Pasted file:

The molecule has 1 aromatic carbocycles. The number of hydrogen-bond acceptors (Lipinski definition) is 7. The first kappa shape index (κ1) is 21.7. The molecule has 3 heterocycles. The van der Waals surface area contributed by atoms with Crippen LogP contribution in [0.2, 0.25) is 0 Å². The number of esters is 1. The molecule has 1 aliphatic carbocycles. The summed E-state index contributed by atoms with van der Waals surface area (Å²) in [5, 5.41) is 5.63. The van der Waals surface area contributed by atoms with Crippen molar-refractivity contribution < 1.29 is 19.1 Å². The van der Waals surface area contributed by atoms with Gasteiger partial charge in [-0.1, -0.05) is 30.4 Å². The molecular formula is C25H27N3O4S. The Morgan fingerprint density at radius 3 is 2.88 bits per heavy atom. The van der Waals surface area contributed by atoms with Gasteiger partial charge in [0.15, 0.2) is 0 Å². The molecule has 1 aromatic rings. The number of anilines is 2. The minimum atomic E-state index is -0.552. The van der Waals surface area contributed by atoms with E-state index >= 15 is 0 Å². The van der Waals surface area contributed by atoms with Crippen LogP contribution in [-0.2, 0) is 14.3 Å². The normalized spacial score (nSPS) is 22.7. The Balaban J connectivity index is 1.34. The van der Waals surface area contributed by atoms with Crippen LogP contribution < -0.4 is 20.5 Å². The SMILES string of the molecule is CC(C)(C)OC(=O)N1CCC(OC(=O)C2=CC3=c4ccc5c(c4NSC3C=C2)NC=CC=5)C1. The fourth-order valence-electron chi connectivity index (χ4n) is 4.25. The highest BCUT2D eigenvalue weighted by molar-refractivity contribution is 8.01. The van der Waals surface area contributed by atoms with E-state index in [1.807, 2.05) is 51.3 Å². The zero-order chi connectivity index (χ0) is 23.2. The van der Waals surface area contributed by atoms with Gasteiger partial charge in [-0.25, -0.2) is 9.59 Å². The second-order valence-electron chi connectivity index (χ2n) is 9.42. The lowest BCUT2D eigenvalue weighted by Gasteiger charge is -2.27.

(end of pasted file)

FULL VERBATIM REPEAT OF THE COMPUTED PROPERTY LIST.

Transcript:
The molecule has 1 aromatic carbocycles. The number of hydrogen-bond acceptors (Lipinski definition) is 7. The first kappa shape index (κ1) is 21.7. The molecule has 3 heterocycles. The van der Waals surface area contributed by atoms with Crippen LogP contribution in [0.2, 0.25) is 0 Å². The number of esters is 1. The molecule has 1 aliphatic carbocycles. The summed E-state index contributed by atoms with van der Waals surface area (Å²) in [5, 5.41) is 5.63. The van der Waals surface area contributed by atoms with Crippen molar-refractivity contribution < 1.29 is 19.1 Å². The van der Waals surface area contributed by atoms with Gasteiger partial charge in [-0.1, -0.05) is 30.4 Å². The molecular formula is C25H27N3O4S. The Morgan fingerprint density at radius 3 is 2.88 bits per heavy atom. The van der Waals surface area contributed by atoms with Gasteiger partial charge in [0.15, 0.2) is 0 Å². The molecule has 1 aromatic rings. The number of anilines is 2. The minimum atomic E-state index is -0.552. The van der Waals surface area contributed by atoms with E-state index >= 15 is 0 Å². The van der Waals surface area contributed by atoms with Crippen LogP contribution in [-0.2, 0) is 14.3 Å². The normalized spacial score (nSPS) is 22.7. The Balaban J connectivity index is 1.34. The van der Waals surface area contributed by atoms with Crippen LogP contribution < -0.4 is 20.5 Å². The SMILES string of the molecule is CC(C)(C)OC(=O)N1CCC(OC(=O)C2=CC3=c4ccc5c(c4NSC3C=C2)NC=CC=5)C1. The fourth-order valence-electron chi connectivity index (χ4n) is 4.25. The highest BCUT2D eigenvalue weighted by molar-refractivity contribution is 8.01. The van der Waals surface area contributed by atoms with E-state index in [1.807, 2.05) is 51.3 Å². The zero-order chi connectivity index (χ0) is 23.2. The van der Waals surface area contributed by atoms with Gasteiger partial charge in [-0.25, -0.2) is 9.59 Å². The second-order valence-electron chi connectivity index (χ2n) is 9.42. The lowest BCUT2D eigenvalue weighted by Gasteiger charge is -2.27.